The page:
There are tons of map files (.kml, .shp, .geojson) out there ready for the taking. But sometimes the files you need or want just aren’t available. What to do!

If you’re like me, cursing the gods and throwing in the towel are never options. So the only thing left to do is to make your own.

This may sound daunting, but depending on the type of map files you require, it’s probably not as difficult as you might think.

I have included a download with this post so that you can follow along. Download and uncompress the folder to find the documents I’ll be referencing below.

What exactly are you trying to visualize and why

Having a clear idea of what you’re trying to create before you create it is crucial. Draw up a basic record layout for your map file. List the columns you need it to contain, write a definition of what the columns will contain and give an example of what the data in each column might look like.

Example file:

What resources are you going to use to get the base data you’ll need to create the map file?

If you’re following along with the example files, you might be wondering how I came up with all those columns and what they mean. Well, I didn’t come up with them. I got my base address data from the Pennsylvania Department of Health.

Most map files that you create aren’t going to be your own brainchildren. They’re going to start with some existing data that you’ve decided needs to be visualized.

So once you have your record layout drawn up, look around the Internet and see what kind of data already exists that you can pull from.

Generally, you should be looking for lists of addresses that you can geocode. You should also look for information associated with the addresses. One source might have a list of nursing home names and addresses. Another source might have a list of nursing home names with bed count and ownership attached.

Just because the data you find doesn’t come in a neat little package doesn’t mean you can’t make it work together. There are, of course, things to watch out for when you’re joining data from two different places:

  1. Are the datasets from the same time period?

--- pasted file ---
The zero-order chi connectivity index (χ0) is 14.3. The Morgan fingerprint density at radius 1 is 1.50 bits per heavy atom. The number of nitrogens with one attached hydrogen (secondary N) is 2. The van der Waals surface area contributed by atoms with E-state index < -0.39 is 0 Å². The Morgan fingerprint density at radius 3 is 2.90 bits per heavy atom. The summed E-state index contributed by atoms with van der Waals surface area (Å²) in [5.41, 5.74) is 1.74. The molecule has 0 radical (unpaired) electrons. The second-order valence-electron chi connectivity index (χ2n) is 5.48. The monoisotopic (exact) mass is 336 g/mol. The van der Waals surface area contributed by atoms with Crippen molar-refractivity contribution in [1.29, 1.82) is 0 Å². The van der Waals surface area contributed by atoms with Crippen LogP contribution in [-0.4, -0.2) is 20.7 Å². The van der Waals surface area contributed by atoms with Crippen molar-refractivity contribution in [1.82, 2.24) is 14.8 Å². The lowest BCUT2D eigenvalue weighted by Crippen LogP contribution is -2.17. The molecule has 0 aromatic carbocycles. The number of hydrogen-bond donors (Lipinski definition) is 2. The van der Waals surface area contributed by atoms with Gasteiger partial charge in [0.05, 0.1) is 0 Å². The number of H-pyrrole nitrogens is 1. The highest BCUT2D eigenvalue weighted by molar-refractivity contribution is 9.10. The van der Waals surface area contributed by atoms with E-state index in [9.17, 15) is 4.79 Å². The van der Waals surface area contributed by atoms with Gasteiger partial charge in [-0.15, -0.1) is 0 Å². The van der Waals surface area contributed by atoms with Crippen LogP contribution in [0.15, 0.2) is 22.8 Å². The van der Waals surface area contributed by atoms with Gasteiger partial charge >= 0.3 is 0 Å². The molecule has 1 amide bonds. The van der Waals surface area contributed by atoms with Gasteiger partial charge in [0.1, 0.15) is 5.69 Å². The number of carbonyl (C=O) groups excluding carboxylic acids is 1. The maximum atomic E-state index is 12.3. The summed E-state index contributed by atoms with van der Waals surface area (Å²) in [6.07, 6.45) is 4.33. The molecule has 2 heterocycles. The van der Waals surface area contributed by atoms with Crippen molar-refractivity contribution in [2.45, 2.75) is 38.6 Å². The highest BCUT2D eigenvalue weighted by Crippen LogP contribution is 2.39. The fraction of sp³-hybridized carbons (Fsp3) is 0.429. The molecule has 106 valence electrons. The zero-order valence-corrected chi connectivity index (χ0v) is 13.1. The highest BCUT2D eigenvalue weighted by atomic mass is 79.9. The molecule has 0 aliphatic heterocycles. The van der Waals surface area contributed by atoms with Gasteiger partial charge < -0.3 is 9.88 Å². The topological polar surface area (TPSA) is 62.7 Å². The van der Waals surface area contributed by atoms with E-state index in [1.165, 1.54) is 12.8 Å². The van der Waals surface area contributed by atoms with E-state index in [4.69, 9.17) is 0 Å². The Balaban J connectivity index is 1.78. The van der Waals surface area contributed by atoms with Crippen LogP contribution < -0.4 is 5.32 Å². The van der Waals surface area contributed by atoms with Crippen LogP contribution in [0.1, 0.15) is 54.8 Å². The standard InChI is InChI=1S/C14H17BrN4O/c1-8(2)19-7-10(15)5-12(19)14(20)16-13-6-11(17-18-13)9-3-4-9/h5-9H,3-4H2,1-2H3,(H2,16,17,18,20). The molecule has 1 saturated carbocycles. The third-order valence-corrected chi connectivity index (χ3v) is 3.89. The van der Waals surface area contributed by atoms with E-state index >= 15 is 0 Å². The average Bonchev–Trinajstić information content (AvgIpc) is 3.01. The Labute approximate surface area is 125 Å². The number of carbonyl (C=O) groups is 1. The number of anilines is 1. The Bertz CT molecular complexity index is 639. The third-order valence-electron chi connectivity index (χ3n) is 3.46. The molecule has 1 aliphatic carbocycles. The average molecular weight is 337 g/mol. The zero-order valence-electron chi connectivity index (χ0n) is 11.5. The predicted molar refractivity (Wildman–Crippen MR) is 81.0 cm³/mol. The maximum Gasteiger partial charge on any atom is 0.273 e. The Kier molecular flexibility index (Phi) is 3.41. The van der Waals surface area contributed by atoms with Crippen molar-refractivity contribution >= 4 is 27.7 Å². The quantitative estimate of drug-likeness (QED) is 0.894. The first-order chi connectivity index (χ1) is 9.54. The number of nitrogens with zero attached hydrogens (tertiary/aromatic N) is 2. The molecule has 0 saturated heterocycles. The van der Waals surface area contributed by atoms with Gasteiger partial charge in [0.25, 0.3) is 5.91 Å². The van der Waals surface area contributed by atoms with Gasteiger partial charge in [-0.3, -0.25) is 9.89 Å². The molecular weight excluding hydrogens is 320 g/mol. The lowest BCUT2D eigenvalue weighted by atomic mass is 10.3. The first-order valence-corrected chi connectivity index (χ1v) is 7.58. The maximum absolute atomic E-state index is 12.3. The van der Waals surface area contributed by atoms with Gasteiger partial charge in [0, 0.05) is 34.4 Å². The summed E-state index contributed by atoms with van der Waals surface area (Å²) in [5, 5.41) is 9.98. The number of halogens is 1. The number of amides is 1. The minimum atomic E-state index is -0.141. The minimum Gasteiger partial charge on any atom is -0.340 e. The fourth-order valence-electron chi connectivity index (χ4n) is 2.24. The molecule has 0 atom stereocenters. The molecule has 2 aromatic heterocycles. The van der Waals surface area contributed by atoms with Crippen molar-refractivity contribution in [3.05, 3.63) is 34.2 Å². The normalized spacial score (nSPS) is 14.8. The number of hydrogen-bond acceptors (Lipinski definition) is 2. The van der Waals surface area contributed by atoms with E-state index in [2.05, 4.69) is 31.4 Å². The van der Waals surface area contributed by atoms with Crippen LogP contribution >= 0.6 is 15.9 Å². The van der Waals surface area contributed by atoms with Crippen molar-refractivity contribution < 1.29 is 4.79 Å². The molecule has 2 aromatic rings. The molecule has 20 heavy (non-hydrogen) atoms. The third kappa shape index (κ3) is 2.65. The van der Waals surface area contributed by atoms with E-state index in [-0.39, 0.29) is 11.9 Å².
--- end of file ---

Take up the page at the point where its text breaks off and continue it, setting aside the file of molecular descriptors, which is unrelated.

2. Are all of your sources credible?

  3. Do you find that there is conflicting data between the sources?

Finding credible sources for data is a whole different topic that we won’t be going into today.

Once you find the data that fits all the needs of your record layout, you’re going to need to join it all together.

Here are a couple of tools you can use to join your data:

  • QGIS: QGIS is an open-source mapping program. You can add and join your data to QGIS even if it doesn’t have geographic information.

  • csvkit: csvkit is a great, easy-to-use command line tool for examining and manipulating delimited value data (.csv, .xls, .tsv).

  • sql: Toss your datasets into database tables and use sql JOINs to join them together.

Once your data is joined, go back over it and make sure you’ve received the results that you expected. Once you’re satisfied with the results, update your record layout to reflect all the fields you now have in your dataset.

Example file:

Is the map file going to be a one-off or will it need to be updated?

You now need to consider what you just created. Is this a dataset that will need to be updated every so often? Unless your data deals with historic information, it should probably be updated occasionally.

But we all know the difference between what should be done and what will get done. So at the very least, you need to add a date to this data.

Head over to your record layout and write up a short description of the dataset you’ve compiled: what it contains, what sources you used, how you created it, and, very importantly, a “Current as of” date.

If you know that you’re going to be able to update this dataset, add an update schedule as well.

Example file:

Turning addresses into usable geographic data

So you’ve got a dataset with some pretty interesting information, but now what? You need to convert those address fields into something your mapping program will understand as location data.

Enter geocoding.

Here are a couple of geocoding options:

  • Refine geocoding: Peter Aldous has made geocoding addresses easy, legal and free with this refine .json code. It uses Bing and MapQuest data.

  • Super simple and pretty inexpensive. Uses Census Bureau data.

  • Google: Yes, Google does offer geocoding, but it’s important to read the restrictions that they put on your ability to use their data.

Just make the map already

At this point, you should have your record layout and your dataset with latitude and longitude attached. Now you’re ready to make your map file!

I use QGIS to make my map files, but there are other options out there, like ArcGIS.

We’re not going to go into the nitty gritty how-to’s of making the map, but here’s a little tutorial I drew up for NICAR this year.

Once you have your map file (I’m using a shapefile for this example) you’re going to want to update your record layout again.

file structure screenshot

You should now have 3 files:

  1. A record layout.

  2. The map file. NOTE: Your computer may show this as multiple files. If it does, I recommend compressing all the files into a .zip file for easier file management.

  3. The dataset you used to make the map file.

If they weren’t already, toss all of these files into a folder with a descriptive name.

And there you go. You’ve just created a map file complete with source information, field descriptions and update path.

Alexandra Kanik is the web and interactive developer for Rtvsrece. You can reach her at or follow her on twitter @act_rational.

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Alexandra Kanik was a web developer and designer for Rtvsrece between 2011 and 2015.